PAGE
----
Mac 101: How to use the iTunes parental controls

As Apple removes sexually suggestive apps from the App Store (and is evidently preparing a Red Light District for the future), users are wondering how they can protect their kids from certain content. With that in mind, here's an overview of the parental controls in iTunes.

Note that the screenshot at right is from iTunes 9.0.3. Older versions look slightly different. Parental controls are only available in iTunes 5 and later.

To access these settings, select Preferences from the iTunes menu, and then click the Parental tab. Here you've got several options.

First, you can disable access to podcasts, internet radio or the iTunes Store completely. Note that you can keep iTunes U accessible while disabling the rest of the store. Additionally, you can deny access to shared libraries. Once turned off, these items won't appear in the left sidebar of the iTunes window.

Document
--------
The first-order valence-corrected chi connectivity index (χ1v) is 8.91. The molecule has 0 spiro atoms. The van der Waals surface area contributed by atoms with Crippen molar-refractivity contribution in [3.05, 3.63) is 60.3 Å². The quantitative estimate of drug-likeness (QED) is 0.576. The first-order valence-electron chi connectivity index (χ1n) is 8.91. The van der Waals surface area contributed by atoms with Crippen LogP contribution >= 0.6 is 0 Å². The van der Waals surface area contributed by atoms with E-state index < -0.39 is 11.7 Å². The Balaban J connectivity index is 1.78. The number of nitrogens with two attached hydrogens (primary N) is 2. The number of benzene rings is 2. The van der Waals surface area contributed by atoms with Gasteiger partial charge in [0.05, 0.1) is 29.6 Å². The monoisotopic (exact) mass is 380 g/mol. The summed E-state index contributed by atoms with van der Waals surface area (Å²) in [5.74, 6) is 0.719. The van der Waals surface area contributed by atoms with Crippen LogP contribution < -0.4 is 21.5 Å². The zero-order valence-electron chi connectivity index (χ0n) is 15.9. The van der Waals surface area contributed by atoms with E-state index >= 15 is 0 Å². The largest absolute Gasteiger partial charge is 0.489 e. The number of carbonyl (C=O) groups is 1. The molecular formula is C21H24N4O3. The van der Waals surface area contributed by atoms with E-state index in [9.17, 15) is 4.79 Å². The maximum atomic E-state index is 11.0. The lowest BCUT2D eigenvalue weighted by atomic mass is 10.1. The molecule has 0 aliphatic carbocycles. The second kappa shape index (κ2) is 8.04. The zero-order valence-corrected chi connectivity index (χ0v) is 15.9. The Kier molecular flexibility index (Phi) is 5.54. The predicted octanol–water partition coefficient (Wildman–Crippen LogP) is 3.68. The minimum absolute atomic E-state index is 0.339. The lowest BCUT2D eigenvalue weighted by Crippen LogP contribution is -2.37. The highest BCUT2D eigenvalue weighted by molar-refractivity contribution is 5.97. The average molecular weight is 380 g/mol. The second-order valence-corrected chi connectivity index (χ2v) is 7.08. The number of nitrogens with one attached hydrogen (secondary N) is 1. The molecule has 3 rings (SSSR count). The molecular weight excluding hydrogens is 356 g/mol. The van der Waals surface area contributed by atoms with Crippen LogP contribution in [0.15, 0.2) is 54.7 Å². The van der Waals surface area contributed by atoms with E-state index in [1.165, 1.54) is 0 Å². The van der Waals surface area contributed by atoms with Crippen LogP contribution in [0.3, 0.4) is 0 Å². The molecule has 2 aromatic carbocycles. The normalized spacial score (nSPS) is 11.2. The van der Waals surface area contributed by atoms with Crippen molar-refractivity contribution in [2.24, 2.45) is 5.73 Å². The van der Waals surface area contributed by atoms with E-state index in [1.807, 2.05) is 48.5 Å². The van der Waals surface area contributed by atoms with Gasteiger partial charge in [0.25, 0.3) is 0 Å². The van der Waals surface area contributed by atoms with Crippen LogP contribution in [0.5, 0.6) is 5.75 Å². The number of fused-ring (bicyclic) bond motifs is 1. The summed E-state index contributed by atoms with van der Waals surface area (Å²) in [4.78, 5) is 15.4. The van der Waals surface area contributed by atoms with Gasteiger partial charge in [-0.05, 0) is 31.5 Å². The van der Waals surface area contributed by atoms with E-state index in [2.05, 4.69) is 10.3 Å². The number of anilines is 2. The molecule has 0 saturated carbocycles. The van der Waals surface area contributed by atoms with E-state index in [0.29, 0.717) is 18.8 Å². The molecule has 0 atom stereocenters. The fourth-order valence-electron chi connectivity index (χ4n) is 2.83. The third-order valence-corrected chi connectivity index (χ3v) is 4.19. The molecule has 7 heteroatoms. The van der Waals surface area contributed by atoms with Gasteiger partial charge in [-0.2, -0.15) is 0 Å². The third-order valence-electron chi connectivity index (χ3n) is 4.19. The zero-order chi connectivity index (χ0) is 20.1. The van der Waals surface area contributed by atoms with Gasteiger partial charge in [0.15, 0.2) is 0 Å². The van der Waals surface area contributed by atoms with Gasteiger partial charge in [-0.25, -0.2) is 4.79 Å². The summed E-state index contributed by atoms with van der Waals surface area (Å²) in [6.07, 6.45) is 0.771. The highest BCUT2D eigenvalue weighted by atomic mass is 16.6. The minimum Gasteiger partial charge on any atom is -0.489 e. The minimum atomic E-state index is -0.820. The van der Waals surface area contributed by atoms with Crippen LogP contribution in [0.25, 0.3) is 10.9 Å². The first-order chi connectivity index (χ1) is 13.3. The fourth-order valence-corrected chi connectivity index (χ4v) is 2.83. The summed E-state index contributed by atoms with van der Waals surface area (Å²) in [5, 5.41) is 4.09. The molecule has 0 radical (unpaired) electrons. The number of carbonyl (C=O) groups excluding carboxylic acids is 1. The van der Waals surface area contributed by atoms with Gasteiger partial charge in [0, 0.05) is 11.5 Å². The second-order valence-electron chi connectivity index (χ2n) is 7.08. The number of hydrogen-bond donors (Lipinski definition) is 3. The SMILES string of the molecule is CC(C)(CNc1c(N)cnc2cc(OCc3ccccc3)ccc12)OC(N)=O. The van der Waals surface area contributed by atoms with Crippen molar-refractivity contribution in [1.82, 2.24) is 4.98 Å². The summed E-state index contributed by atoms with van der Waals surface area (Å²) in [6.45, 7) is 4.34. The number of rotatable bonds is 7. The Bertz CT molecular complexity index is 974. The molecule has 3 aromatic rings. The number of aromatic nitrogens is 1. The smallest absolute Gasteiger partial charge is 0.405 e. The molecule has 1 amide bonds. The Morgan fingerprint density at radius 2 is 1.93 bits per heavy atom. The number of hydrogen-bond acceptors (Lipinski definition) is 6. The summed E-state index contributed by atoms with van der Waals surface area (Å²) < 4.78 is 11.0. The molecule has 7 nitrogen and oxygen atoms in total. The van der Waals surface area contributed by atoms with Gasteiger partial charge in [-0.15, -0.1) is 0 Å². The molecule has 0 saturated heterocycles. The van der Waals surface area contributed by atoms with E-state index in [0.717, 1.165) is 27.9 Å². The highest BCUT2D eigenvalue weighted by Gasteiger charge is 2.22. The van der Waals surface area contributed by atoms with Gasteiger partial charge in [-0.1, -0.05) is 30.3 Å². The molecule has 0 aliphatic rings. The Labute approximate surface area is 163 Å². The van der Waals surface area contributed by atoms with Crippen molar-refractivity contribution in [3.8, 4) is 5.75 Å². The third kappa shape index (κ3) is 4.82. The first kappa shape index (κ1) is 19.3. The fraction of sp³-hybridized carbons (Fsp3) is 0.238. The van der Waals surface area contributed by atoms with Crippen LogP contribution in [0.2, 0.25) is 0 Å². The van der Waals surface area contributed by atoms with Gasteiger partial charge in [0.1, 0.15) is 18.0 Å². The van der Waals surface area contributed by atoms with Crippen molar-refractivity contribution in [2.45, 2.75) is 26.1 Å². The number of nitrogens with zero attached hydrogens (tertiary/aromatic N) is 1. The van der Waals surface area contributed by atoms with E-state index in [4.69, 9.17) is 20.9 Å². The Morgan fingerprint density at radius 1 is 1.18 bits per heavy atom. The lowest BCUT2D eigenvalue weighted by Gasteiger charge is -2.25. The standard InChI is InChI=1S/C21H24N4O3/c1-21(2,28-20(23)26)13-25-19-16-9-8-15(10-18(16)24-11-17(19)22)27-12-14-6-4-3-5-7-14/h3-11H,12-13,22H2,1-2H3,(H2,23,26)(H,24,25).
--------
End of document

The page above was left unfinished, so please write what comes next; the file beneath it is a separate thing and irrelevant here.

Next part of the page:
Next, a drop-down menu lets you apply the content ratings systems from one of several countries to your own machine. From there, you can apply more fine-grained content restrictions. For example, if you've opted to use the US's ratings system, you can limit access to movies that are rated G, PG, PG-13 or R. Television shows can be limited in the same way (TV-Y, TV-Y7, etc.).

As for apps, there are four ratings, no matter which country's system you've selected: 4+, 9+, 12+ and 17+.

If you want even tighter restriction, select "Restrict explicit content." This won't let users preview, purchase or subscribe to content in the store that's been marked as explicit by the content providers.

Once you're done, click the lock to prevent further changes and provide your machine's administrator password (which your kids don't know, right?).

All of these changes must be set up for each user account that will have limited access. Also, changes made in iTunes on a Mac will apply to a mobile device (iPod touch or iPhone) that's tied to that same limited account. In other words, Jr. won't be able to use the mobile App Store to download apps that the desktop version denies.